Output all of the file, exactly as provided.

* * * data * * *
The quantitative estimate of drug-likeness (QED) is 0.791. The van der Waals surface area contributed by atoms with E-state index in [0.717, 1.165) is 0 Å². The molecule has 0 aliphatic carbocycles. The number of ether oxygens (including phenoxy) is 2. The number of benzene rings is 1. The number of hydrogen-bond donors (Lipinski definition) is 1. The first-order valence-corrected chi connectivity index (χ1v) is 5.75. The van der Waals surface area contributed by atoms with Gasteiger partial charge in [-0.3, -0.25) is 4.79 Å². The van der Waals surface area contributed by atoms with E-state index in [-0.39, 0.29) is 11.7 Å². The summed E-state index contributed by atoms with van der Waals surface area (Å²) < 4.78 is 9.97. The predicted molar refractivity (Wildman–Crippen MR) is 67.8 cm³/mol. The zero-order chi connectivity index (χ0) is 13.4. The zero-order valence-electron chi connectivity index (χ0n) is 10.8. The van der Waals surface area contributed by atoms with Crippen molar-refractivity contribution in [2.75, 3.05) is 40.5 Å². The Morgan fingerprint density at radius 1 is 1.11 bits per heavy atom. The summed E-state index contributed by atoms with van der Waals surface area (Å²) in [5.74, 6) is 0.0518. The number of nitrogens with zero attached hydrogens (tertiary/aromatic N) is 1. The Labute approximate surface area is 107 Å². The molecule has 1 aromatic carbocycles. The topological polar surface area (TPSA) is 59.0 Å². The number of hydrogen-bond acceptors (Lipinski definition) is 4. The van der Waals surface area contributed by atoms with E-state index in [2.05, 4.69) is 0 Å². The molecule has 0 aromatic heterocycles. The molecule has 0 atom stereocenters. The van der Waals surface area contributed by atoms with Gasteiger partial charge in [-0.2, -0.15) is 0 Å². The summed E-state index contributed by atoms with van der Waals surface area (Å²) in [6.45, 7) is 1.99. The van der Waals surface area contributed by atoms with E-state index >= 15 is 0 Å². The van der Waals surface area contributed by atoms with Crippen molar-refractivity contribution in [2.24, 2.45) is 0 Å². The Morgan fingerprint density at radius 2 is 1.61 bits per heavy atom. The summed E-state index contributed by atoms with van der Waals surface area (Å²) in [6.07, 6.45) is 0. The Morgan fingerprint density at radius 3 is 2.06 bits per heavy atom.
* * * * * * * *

The quantitative estimate of drug-likeness (QED) is 0.791. The van der Waals surface area contributed by atoms with E-state index in [0.717, 1.165) is 0 Å². The molecule has 0 aliphatic carbocycles. The number of ether oxygens (including phenoxy) is 2. The number of benzene rings is 1. The number of hydrogen-bond donors (Lipinski definition) is 1. The first-order valence-corrected chi connectivity index (χ1v) is 5.75. The van der Waals surface area contributed by atoms with Gasteiger partial charge in [-0.3, -0.25) is 4.79 Å². The van der Waals surface area contributed by atoms with E-state index in [-0.39, 0.29) is 11.7 Å². The summed E-state index contributed by atoms with van der Waals surface area (Å²) < 4.78 is 9.97. The predicted molar refractivity (Wildman–Crippen MR) is 67.8 cm³/mol. The zero-order chi connectivity index (χ0) is 13.4. The zero-order valence-electron chi connectivity index (χ0n) is 10.8. The van der Waals surface area contributed by atoms with Crippen molar-refractivity contribution in [2.75, 3.05) is 40.5 Å². The Morgan fingerprint density at radius 1 is 1.11 bits per heavy atom. The summed E-state index contributed by atoms with van der Waals surface area (Å²) in [5.74, 6) is 0.0518. The number of nitrogens with zero attached hydrogens (tertiary/aromatic N) is 1. The Labute approximate surface area is 107 Å². The molecule has 1 aromatic carbocycles. The topological polar surface area (TPSA) is 59.0 Å². The number of hydrogen-bond acceptors (Lipinski definition) is 4. The van der Waals surface area contributed by atoms with E-state index in [2.05, 4.69) is 0 Å². The molecule has 0 aromatic heterocycles. The molecule has 0 atom stereocenters. The van der Waals surface area contributed by atoms with Gasteiger partial charge in [-0.2, -0.15) is 0 Å². The summed E-state index contributed by atoms with van der Waals surface area (Å²) in [6.45, 7) is 1.99. The van der Waals surface area contributed by atoms with E-state index >= 15 is 0 Å². The van der Waals surface area contributed by atoms with Crippen molar-refractivity contribution in [2.24, 2.45) is 0 Å². The Morgan fingerprint density at radius 2 is 1.61 bits per heavy atom. The summed E-state index contributed by atoms with van der Waals surface area (Å²) in [6.07, 6.45) is 0. The Morgan fingerprint density at radius 3 is 2.06 bits per heavy atom.